Two observations emerge from this spate of what are literal, actual “grievance studies.” First, you can make A LOT of money writing about how colleges and their students are awful, and there’s a whole bucketful of grifters, hucksters, and cranks who’ve cashed in on that realization. Second, and most importantly, it’s worth asking who, exactly, the target audience is.

The concern was sharpest among older Republicans, the furthest removed from college. Virtually all Republicans 65 and older who said colleges were headed in the wrong direction — 96 percent — said professors’ political and social views were a major reason, compared with 58 percent of Republicans aged 18 to 34. (In general, Democrats took issue with the cost and quality of education, while Republicans focused on ideological concerns.)

Ah.

I see.

As one might expect, the details are a bit more complex once one gets onto actual campuses, as opposed to the Tucker Carlson School for Scared White People. Again, from the CHE article:

surveys conducted across the country and on college campuses show a different picture: Most students, including conservatives, feel that their colleges support free speech and open debate, and that they can speak freely in class. Hostile interactions are relatively rare.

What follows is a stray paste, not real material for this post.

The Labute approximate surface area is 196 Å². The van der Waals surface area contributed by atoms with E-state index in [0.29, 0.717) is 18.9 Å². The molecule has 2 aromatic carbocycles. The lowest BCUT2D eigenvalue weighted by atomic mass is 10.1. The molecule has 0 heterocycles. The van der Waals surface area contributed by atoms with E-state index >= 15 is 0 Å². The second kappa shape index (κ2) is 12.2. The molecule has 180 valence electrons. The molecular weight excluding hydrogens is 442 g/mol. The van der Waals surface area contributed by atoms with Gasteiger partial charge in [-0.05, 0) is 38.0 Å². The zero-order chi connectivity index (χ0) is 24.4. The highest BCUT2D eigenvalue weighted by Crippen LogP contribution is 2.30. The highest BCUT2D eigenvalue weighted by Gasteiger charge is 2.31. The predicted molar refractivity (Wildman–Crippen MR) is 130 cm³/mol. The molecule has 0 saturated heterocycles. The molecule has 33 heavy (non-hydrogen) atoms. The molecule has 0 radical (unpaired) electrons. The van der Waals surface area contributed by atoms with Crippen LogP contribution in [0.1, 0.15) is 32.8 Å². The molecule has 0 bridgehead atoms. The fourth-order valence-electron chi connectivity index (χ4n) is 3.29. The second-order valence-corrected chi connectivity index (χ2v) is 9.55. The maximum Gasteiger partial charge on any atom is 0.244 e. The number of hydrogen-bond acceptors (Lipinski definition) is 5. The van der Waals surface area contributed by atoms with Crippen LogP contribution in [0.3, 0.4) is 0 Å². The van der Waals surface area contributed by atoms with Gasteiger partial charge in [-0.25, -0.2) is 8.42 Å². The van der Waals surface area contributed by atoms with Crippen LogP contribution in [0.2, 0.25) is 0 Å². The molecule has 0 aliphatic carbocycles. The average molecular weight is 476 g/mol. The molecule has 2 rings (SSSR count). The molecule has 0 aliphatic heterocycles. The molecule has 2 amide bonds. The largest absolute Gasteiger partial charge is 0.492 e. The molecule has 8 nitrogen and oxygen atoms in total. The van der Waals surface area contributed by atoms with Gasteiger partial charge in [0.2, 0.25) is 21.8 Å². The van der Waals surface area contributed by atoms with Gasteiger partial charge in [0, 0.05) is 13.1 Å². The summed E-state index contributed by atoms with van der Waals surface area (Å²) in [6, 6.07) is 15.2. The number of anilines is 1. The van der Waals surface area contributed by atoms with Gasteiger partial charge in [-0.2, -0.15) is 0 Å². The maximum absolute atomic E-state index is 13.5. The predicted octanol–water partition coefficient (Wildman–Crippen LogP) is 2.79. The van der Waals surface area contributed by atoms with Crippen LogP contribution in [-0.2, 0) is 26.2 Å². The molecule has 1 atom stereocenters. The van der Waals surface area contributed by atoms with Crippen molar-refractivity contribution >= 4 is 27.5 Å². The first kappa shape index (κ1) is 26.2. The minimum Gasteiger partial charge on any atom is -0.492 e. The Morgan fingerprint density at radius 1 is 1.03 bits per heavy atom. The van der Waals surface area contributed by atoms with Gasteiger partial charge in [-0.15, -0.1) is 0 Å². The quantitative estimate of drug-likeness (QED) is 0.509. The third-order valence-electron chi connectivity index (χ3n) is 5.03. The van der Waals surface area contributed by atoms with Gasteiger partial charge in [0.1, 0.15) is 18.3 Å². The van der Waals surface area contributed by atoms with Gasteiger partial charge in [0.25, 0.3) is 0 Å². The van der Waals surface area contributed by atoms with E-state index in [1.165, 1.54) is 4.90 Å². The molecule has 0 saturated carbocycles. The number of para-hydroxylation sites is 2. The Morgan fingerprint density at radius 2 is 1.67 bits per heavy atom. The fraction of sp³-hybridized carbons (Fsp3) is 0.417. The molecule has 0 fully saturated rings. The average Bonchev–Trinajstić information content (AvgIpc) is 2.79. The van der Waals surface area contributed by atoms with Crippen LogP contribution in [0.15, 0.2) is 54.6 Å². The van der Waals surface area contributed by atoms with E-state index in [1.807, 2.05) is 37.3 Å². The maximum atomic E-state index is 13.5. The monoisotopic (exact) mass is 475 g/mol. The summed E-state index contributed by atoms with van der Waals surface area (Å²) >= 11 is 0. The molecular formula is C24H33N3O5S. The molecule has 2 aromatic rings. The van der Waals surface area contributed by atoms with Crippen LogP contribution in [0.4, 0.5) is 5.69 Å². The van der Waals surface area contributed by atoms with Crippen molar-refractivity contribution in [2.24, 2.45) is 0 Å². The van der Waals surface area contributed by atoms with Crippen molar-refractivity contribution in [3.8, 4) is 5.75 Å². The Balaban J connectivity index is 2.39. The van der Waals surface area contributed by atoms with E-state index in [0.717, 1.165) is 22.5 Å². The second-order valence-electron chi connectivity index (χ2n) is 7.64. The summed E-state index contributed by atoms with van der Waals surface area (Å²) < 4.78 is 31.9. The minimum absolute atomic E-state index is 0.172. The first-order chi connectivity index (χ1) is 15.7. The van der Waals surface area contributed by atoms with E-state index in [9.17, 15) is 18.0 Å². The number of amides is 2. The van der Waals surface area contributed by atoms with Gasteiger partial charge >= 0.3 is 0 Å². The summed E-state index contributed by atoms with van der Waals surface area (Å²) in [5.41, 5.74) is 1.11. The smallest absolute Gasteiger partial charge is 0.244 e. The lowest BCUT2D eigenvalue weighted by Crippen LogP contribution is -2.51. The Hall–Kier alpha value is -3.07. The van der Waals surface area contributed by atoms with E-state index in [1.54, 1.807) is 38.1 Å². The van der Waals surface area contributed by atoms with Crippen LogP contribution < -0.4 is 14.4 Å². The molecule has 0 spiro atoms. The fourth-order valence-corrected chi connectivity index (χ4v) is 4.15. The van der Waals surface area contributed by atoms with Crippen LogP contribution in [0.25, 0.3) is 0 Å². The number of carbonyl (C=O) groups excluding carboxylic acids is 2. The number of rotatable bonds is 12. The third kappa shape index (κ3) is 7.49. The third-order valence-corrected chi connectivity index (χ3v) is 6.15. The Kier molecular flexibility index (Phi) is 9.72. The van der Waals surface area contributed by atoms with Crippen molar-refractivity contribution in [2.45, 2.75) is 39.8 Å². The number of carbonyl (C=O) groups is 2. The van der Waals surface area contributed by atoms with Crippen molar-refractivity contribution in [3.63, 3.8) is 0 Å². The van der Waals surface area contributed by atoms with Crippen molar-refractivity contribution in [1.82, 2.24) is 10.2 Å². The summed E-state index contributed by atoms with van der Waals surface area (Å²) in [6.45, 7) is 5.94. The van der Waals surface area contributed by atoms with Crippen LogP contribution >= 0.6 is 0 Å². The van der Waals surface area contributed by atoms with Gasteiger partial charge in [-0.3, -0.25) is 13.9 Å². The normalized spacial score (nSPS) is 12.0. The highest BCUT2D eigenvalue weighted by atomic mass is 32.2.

WELL, WHERE’S THE FUN IN THAT? Even the director of FIRE, an organization as ready as anyone to pounce on instances of “thought-policing” from lefty students, sounded disappointed. “It’s a tough nut to crack, and there needs to be more social-science research on it,” Nico Perrino is quoted as saying in response to this data showing markedly fewer instances of free-speech suppression than The Discourse would have you believe. AND YET, he continues: “Even if it is a couple incidents, it’s serious and it can create a chilling effect…But we don’t know it’s only a couple incidents.” FIRE has surveyed students themselves and “found that almost 90 percent were comfortable sharing ideas and opinions in class.” THERE IT IS, the conservative defenders of free speech and the marketplace of ideas crow: it IS more than “a couple incidents!” But let’s tap the brakes for a minute: students self-censor for a variety of reasons, but the primary one among them is their worries about how their peers, not their professors, would react. One could argue that students on the Right fear being pilloried by the hordes of Leftists surrounding them in ECON 101, or one could argue based upon actual experience and evidence that there are a variety of reasons students don’t participate in class interactions, and fears of political reprisals are not among them.